April 12: Coinstar Inc. raises its first-quarter and full-year revenue guidance on the popularity of its Redbox movie business. Coinstar says recent price hikes didn't dampen movie rentals during the period as much as it thought they might. And consumer demand jumped on the popularity of movies such as "Moneyball" and "Puss and Boots."
April 23: Netflix Inc. says it added 1.7 million Internet video subscribers in the U.S. and 1.2 million elsewhere to end the quarter with 26.5 million. The company says it lost 1.1 million DVD customers to end with 10.1 million. Netflix says about 7 million of the DVD customers also subscribe to the streaming service. Although Netflix's comeback from a customer backlash accelerated during the first quarter, skittish investors keyed on a second-quarter forecast that calls for a slowdown in subscriber growth during the spring and early summer.
April 26: Coinstar Inc.'s first-quarter earnings soared as its Redbox kiosks proved there is still plenty of money to be made renting low-priced DVDs while Netflix and other services focus on streaming video. Revenue climbed 34 percent. Most of the gains flowed from the nearly 37,000 Redbox kiosks that Coinstar has set up in stores to dispense DVDs for $1.20 per month. Redbox has been picking up more customers since Netflix' raised its prices by as much as 60 percent last summer.
April 27: Big-screen theater technology company Imax Corp. reports a first-quarter net income, reversing a loss, as its theater network expanded and audiences showed up in big numbers for movies such as "Mission: Impossible — Ghost Protocol" and "The Hunger Games."
May 1: CBS Corp. says net income grew 80 percent in the first quarter, as revenue surged on digital licensing deals for its TV shows and overseas sales of reruns.
Satellite radio company Sirius XM Radio Inc. says profit rose 38 percent, as it continued to add subscribers and raised prices.
May 2: Time Warner Inc. says adjusted income beat Wall Street's expectations on the strengths of the company's television and movie studio businesses. Big performers included "Sherlock Holmes: A Game of Shadows" and "Journey 2: The Mysterious Island." The Warner Bros. division also benefited from higher licensing revenue of TV shows and the availability of a CW television series on Netflix, but revenue from DVDs and other home entertainment sales fell.
Comcast Corp.'s NBCUniversal division shone in the quarter. It accounts for a third of Comcast's revenue, but grew much faster, at 18 percent from last year. Revenue at the NBC broadcast network grew 37 percent thanks to the Super Bowl, which was broadcast on Fox last year. Excluding the Super Bowl, NBC's revenue grew 17 percent, helped by improving prime-time ratings and shows like "The Voice" and "Smash." At Universal Studios, revenue grew 22 percent on the theatrical success of "Dr. Seuss' The Lorax" and "Safe House."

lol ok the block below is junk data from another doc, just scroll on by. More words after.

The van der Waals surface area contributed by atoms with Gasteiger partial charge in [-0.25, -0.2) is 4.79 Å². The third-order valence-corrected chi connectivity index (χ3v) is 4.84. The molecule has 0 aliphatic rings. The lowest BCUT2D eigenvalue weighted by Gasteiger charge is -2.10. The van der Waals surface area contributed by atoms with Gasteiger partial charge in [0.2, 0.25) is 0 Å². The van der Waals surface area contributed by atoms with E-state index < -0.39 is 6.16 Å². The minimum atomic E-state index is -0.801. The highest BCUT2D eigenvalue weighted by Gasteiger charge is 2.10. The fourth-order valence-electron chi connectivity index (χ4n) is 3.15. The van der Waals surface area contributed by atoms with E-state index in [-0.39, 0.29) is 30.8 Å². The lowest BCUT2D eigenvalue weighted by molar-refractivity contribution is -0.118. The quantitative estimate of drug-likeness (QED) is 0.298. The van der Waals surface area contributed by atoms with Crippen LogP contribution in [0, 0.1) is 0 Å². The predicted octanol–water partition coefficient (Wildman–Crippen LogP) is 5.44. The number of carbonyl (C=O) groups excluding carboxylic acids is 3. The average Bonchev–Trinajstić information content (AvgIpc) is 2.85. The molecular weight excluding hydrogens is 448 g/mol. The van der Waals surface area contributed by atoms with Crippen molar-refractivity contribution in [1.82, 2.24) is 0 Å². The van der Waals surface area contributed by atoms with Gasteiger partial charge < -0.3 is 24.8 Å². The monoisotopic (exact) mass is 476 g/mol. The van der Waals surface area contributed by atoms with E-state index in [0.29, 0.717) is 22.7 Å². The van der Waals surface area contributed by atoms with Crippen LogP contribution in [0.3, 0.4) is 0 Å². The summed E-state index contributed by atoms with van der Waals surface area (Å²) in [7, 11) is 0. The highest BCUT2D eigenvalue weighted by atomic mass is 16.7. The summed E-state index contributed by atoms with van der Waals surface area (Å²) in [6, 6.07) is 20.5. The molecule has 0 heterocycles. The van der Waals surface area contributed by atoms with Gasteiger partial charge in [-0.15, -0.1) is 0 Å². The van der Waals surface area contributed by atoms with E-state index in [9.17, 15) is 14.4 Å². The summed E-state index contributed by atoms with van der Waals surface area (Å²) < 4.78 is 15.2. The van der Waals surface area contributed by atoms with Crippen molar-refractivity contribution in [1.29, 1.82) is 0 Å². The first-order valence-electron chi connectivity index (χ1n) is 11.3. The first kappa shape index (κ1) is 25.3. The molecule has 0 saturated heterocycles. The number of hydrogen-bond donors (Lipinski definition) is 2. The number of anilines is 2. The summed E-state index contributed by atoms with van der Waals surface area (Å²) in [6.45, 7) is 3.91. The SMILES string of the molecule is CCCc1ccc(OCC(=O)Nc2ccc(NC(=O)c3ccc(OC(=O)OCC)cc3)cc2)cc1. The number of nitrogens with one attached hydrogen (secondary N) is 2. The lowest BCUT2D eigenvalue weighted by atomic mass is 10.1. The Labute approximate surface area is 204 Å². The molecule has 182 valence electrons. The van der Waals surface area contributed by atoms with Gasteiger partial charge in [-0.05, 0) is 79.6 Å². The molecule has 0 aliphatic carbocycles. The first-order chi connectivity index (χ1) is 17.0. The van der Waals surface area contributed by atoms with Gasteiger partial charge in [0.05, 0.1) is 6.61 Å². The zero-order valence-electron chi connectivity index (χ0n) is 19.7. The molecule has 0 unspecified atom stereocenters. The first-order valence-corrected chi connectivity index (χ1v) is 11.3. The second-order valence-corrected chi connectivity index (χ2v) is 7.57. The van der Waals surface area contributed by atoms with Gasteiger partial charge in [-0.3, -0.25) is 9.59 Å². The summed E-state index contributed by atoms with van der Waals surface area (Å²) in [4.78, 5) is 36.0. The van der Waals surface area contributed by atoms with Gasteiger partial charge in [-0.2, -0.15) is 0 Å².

Movie studio DreamWorks Animation SKG Inc. says first-quarter earnings rose slightly as both revenue and costs increased. More than half of the company's revenue came from ticket sales of its animated feature "Puss in Boots" overseas and its release on home video in the U.S. Recent titles like "Kung Fu Panda 2" also contributed to revenue. The studio's second-quarter and full-year results are expected to be driven by the release of "Madagascar 3: Europe's Most Wanted" on June 8.
May 3: Viacom Inc., the owner of Paramount Pictures, MTV and Nickelodeon, says net income rose 56 percent, even though a slate of movies that was lackluster compared with last year held back revenue. Revenue rose 5 percent at Viacom's TV networks, and fell 5 percent at Paramount, as movies like "The Devil Inside," ''A Thousand Words," and "Jeff, Who Lives at Home," did not match hits from last year like "Rango" and "No Strings Attached." However, the lower movie revenue was more than offset by lower distribution costs, so Paramount's operating income expanded, contributing to the overall profit increase.
Tuesday: The Walt Disney Co. says net income in the first three months of the year grew 21 percent as better performance from pay TV network ESPN and its theme parks offset a loss at the movie studio driven by the flop "John Carter." Disney's movie studio had a loss of $84 million, which was on the low end of the $80 million to $120 million range that the company forecast based on the box office performance of "John Carter." Revenue fell 12 percent to $1.2 billion.
Wednesday: News Corp. says net income increased 47 percent thanks to strong performances at its pay TV networks and its movie studio. News Corp. books $63 million in legal fees in the quarter to deal with an ongoing investigation into phone hacking at its British newspaper unit.
Thursday: Sony Corp. says sales improved in its film business in the fiscal year through March. It was lifted by TV shows it produced and home video sales of movies. Profits fell slightly, despite the popularity of "The Smurfs" and "Bad Teacher," offsetting the failure of "Arthur Christmas." Sales and profit both dropped in its music business. Best-sellers included Adele's "21" and Beyonce's "4."
May 15: Warner Music Group Corp.
Not yet known: Lions Gate Entertainment Corp.